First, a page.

States have been dealing with men like Viktor Chernomyrdin.  These
             men have had their primary focus, for the past decade, on trying to
             create a capitalist Russia.  They have not only failed, but their
             failure is now manifest throughout Russia.  Their credibility there
             is nil.  In negotiating with the West, they operate from two
             imperatives.  First, they are seeking whatever economic concessions
             they can secure in the hope of sparking an economic miracle.
             Second, like Gorbachev before them, they have more credibility with
             the people with whom they are negotiating than the people they are
             negotiating for.  That tends to make them malleable.

             NATO has been confusing the malleability of a declining cadre of
             Russian leaders with the genuine condition inside of Russia.
             Clearly, Albright, Berger, Talbott, and Clinton decided that they
             could roll Ivanov and Chernomyrdrin into whatever agreement they
             wanted.  In that they were right.  Where they were terribly wrong
             was about the men they were not negotiating with, but whose power
             and credibility was growing daily.  These faceless hard-liners in
             the military finally snapped at the humiliation NATO inflicted on
             their public leaders.  Yeltsin, ever shrewd, ever a survivor,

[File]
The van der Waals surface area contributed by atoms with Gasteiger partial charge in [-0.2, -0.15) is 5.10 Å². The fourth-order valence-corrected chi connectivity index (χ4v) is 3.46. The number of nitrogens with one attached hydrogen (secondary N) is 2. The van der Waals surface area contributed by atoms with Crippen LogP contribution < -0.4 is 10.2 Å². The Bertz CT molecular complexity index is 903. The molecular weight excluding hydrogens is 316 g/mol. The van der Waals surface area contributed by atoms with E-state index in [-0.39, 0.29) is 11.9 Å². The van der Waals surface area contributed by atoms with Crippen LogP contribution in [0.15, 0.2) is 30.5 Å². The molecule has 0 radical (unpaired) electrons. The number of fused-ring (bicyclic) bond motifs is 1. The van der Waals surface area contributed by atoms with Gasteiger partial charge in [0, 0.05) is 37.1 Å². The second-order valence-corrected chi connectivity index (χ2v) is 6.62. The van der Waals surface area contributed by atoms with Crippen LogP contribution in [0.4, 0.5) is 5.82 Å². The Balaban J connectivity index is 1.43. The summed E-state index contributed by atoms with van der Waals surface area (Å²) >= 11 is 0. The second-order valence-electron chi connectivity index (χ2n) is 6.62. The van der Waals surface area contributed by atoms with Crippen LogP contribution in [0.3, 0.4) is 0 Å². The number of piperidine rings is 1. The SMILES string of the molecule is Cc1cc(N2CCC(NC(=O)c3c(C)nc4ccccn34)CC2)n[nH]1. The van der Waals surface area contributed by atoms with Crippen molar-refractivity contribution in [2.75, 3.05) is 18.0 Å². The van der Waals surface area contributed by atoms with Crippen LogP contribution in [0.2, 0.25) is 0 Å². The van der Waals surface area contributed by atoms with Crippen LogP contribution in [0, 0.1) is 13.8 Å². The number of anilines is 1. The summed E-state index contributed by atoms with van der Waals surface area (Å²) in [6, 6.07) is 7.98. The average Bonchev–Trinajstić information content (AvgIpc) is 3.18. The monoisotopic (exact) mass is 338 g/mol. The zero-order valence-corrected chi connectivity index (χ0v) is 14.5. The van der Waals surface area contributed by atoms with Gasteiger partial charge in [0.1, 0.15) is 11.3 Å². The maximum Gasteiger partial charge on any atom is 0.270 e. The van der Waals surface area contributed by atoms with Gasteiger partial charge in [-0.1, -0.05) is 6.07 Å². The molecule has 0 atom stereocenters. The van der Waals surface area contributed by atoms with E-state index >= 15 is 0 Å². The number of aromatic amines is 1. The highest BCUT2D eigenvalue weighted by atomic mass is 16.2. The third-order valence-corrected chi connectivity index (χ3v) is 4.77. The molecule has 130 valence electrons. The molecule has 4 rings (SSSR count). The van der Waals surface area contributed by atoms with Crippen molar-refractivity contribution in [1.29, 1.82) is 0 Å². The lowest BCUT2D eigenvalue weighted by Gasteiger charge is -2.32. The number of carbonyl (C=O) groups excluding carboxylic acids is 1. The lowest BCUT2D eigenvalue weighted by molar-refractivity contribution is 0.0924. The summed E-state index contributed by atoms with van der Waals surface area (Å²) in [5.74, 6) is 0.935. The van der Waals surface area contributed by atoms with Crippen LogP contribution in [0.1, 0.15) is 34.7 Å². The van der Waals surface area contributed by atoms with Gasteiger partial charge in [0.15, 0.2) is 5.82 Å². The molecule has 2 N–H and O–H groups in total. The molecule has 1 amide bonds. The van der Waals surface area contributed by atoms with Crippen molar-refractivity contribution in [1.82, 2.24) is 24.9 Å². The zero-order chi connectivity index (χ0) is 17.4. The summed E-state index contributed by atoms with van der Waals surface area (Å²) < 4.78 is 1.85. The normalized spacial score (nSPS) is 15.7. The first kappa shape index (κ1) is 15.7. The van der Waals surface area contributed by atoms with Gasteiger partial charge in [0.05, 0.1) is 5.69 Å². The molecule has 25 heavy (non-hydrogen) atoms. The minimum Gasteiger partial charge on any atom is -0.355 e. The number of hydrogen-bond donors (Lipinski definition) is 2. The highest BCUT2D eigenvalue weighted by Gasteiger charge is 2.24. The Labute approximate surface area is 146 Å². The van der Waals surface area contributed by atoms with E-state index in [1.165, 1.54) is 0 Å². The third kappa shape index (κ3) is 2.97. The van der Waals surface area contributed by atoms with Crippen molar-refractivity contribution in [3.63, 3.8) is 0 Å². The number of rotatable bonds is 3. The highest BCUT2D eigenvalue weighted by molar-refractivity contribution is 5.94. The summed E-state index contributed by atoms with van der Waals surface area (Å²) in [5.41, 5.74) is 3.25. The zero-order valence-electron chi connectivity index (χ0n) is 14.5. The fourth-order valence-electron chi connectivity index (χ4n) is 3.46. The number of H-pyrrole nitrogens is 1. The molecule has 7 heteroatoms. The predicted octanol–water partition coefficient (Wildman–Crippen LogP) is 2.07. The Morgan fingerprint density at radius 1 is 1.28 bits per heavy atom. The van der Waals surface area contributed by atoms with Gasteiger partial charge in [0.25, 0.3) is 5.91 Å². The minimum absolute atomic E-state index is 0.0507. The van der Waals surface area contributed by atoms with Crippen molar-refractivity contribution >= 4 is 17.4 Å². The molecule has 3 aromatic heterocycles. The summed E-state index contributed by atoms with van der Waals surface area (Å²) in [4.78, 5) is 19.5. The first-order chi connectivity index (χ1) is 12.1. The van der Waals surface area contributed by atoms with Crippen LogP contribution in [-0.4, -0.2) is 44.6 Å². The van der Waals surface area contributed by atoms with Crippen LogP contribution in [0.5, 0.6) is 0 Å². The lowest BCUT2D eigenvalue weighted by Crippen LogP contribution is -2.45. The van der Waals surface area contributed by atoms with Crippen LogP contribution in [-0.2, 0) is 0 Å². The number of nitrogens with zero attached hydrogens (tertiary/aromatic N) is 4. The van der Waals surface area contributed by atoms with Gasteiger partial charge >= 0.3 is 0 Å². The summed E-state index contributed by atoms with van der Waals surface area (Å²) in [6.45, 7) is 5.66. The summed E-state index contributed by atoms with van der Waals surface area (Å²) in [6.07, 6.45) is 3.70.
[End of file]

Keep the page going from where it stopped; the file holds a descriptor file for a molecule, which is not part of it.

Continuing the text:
tacked with the wind.

             Russia, for the first time since the Cold War, has accepted a
             low-level military confrontation with NATO.  NATO's attempts to
             minimize it notwithstanding, this is a defining moment in post-Cold
             War history.  NATO attempted to dictate terms to Russia and Russia
             made a military response.  NATO then used its diplomatic leverage
             to isolate Kosovo from follow-on forces.  It has forced Russia to
             face the fact that in the event of a crisis, Ukraine will be
             neither neutral nor pro-Russian.  It will be pro-NATO.  That means
             that, paperwork aside, NATO has already expanded into Ukraine.  To
             the Russians who triggered this crisis in Pristina, that is an
             unacceptable circumstance.  They will take steps to rectify that
             problem.  NATO does not have the military or diplomatic ability to
             protect Ukraine.  Russia, however, has an interest in what happens
             within what is clearly its sphere of influence.  We do not know